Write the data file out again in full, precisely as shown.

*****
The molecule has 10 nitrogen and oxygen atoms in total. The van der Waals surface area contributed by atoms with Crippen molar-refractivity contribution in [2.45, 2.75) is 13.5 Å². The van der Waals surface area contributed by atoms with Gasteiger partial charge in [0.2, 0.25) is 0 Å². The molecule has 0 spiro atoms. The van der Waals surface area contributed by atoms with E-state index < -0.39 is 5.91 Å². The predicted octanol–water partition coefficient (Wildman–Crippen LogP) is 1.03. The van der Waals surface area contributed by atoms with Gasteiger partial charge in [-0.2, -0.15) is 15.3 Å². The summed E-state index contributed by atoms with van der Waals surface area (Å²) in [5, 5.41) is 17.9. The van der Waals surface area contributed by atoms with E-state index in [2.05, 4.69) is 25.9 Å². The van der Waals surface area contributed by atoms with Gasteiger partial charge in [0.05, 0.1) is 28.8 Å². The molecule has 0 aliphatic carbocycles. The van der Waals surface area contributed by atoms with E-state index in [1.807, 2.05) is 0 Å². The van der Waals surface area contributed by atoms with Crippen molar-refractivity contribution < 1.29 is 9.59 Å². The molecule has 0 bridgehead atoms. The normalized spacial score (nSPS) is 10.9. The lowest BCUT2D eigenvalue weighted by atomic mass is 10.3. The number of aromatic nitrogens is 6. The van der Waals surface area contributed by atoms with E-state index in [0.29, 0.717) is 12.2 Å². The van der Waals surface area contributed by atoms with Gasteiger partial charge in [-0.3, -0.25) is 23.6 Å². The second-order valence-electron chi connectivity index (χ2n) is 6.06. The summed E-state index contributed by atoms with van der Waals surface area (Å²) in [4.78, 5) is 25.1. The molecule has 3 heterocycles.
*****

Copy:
The molecule has 10 nitrogen and oxygen atoms in total. The van der Waals surface area contributed by atoms with Crippen molar-refractivity contribution in [2.45, 2.75) is 13.5 Å². The van der Waals surface area contributed by atoms with Gasteiger partial charge in [0.2, 0.25) is 0 Å². The molecule has 0 spiro atoms. The van der Waals surface area contributed by atoms with E-state index < -0.39 is 5.91 Å². The predicted octanol–water partition coefficient (Wildman–Crippen LogP) is 1.03. The van der Waals surface area contributed by atoms with Gasteiger partial charge in [-0.2, -0.15) is 15.3 Å². The summed E-state index contributed by atoms with van der Waals surface area (Å²) in [5, 5.41) is 17.9. The van der Waals surface area contributed by atoms with E-state index in [2.05, 4.69) is 25.9 Å². The van der Waals surface area contributed by atoms with Gasteiger partial charge in [0.05, 0.1) is 28.8 Å². The molecule has 0 aliphatic carbocycles. The van der Waals surface area contributed by atoms with E-state index in [1.807, 2.05) is 0 Å². The van der Waals surface area contributed by atoms with Crippen molar-refractivity contribution < 1.29 is 9.59 Å². The molecule has 0 bridgehead atoms. The normalized spacial score (nSPS) is 10.9. The lowest BCUT2D eigenvalue weighted by atomic mass is 10.3. The number of aromatic nitrogens is 6. The van der Waals surface area contributed by atoms with E-state index in [0.29, 0.717) is 12.2 Å². The van der Waals surface area contributed by atoms with Gasteiger partial charge in [-0.3, -0.25) is 23.6 Å². The second-order valence-electron chi connectivity index (χ2n) is 6.06. The summed E-state index contributed by atoms with van der Waals surface area (Å²) in [4.78, 5) is 25.1. The molecule has 3 heterocycles.